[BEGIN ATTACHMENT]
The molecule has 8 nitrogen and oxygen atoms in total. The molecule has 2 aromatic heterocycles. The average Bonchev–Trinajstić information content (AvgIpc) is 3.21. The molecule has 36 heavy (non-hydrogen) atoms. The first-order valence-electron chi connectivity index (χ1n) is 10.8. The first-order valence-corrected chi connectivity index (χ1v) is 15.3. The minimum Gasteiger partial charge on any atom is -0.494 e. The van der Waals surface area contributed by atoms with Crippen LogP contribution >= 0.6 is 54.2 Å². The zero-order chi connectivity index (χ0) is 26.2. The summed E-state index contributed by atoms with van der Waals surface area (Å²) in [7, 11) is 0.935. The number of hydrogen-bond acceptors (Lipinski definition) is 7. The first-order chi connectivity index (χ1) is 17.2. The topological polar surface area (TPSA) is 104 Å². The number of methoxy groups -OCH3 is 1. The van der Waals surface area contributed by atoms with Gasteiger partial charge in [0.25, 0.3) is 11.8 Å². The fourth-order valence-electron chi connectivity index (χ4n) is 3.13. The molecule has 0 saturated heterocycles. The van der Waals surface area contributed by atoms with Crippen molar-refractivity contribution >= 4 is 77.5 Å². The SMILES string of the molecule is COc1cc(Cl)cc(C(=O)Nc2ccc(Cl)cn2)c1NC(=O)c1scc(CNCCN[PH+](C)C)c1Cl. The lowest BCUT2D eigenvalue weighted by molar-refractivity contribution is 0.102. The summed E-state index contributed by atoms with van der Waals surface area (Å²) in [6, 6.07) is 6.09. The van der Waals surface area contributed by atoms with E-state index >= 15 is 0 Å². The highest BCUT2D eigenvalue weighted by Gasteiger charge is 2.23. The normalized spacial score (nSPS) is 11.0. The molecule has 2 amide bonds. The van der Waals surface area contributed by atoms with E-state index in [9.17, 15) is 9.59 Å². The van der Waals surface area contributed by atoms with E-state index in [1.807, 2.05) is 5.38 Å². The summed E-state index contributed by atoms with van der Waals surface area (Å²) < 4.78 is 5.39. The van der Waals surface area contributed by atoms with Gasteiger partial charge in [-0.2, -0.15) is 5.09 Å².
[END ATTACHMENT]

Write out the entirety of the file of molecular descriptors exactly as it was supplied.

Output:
The molecule has 8 nitrogen and oxygen atoms in total. The molecule has 2 aromatic heterocycles. The average Bonchev–Trinajstić information content (AvgIpc) is 3.21. The molecule has 36 heavy (non-hydrogen) atoms. The first-order valence-electron chi connectivity index (χ1n) is 10.8. The first-order valence-corrected chi connectivity index (χ1v) is 15.3. The minimum Gasteiger partial charge on any atom is -0.494 e. The van der Waals surface area contributed by atoms with Crippen LogP contribution >= 0.6 is 54.2 Å². The zero-order chi connectivity index (χ0) is 26.2. The summed E-state index contributed by atoms with van der Waals surface area (Å²) in [7, 11) is 0.935. The number of hydrogen-bond acceptors (Lipinski definition) is 7. The first-order chi connectivity index (χ1) is 17.2. The topological polar surface area (TPSA) is 104 Å². The number of methoxy groups -OCH3 is 1. The van der Waals surface area contributed by atoms with Gasteiger partial charge in [0.25, 0.3) is 11.8 Å². The fourth-order valence-electron chi connectivity index (χ4n) is 3.13. The molecule has 0 saturated heterocycles. The van der Waals surface area contributed by atoms with Crippen molar-refractivity contribution >= 4 is 77.5 Å². The SMILES string of the molecule is COc1cc(Cl)cc(C(=O)Nc2ccc(Cl)cn2)c1NC(=O)c1scc(CNCCN[PH+](C)C)c1Cl. The lowest BCUT2D eigenvalue weighted by molar-refractivity contribution is 0.102. The summed E-state index contributed by atoms with van der Waals surface area (Å²) in [6, 6.07) is 6.09. The van der Waals surface area contributed by atoms with E-state index >= 15 is 0 Å². The highest BCUT2D eigenvalue weighted by Gasteiger charge is 2.23. The normalized spacial score (nSPS) is 11.0. The molecule has 2 amide bonds. The van der Waals surface area contributed by atoms with E-state index in [9.17, 15) is 9.59 Å². The van der Waals surface area contributed by atoms with E-state index in [1.807, 2.05) is 5.38 Å². The summed E-state index contributed by atoms with van der Waals surface area (Å²) < 4.78 is 5.39. The van der Waals surface area contributed by atoms with Gasteiger partial charge in [-0.2, -0.15) is 5.09 Å².